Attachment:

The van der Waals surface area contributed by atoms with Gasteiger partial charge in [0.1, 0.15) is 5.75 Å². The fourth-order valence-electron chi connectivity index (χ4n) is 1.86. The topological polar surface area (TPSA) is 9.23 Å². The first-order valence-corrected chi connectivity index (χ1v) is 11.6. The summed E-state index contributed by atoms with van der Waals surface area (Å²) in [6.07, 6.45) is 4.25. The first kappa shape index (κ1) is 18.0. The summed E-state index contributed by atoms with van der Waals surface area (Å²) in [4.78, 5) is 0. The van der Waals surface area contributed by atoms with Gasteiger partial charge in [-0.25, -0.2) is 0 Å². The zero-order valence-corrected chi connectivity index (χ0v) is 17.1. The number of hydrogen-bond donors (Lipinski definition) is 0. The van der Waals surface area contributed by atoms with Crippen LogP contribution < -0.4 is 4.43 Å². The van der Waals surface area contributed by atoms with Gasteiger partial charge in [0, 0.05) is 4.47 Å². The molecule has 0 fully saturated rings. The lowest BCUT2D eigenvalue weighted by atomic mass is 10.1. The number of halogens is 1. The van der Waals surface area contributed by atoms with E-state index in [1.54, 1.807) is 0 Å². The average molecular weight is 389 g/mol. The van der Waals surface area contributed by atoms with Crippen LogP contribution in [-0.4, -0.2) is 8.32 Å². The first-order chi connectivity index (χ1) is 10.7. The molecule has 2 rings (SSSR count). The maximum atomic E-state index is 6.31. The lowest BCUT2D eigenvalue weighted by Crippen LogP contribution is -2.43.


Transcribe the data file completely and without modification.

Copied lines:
The van der Waals surface area contributed by atoms with Gasteiger partial charge in [0.1, 0.15) is 5.75 Å². The fourth-order valence-electron chi connectivity index (χ4n) is 1.86. The topological polar surface area (TPSA) is 9.23 Å². The first-order valence-corrected chi connectivity index (χ1v) is 11.6. The summed E-state index contributed by atoms with van der Waals surface area (Å²) in [6.07, 6.45) is 4.25. The first kappa shape index (κ1) is 18.0. The summed E-state index contributed by atoms with van der Waals surface area (Å²) in [4.78, 5) is 0. The van der Waals surface area contributed by atoms with Gasteiger partial charge in [-0.25, -0.2) is 0 Å². The zero-order valence-corrected chi connectivity index (χ0v) is 17.1. The number of hydrogen-bond donors (Lipinski definition) is 0. The van der Waals surface area contributed by atoms with Crippen LogP contribution < -0.4 is 4.43 Å². The van der Waals surface area contributed by atoms with Gasteiger partial charge in [0, 0.05) is 4.47 Å². The molecule has 0 fully saturated rings. The lowest BCUT2D eigenvalue weighted by atomic mass is 10.1. The number of halogens is 1. The van der Waals surface area contributed by atoms with E-state index in [1.54, 1.807) is 0 Å². The average molecular weight is 389 g/mol. The van der Waals surface area contributed by atoms with Crippen LogP contribution in [-0.4, -0.2) is 8.32 Å². The first-order chi connectivity index (χ1) is 10.7. The molecule has 2 rings (SSSR count). The maximum atomic E-state index is 6.31. The lowest BCUT2D eigenvalue weighted by Crippen LogP contribution is -2.43.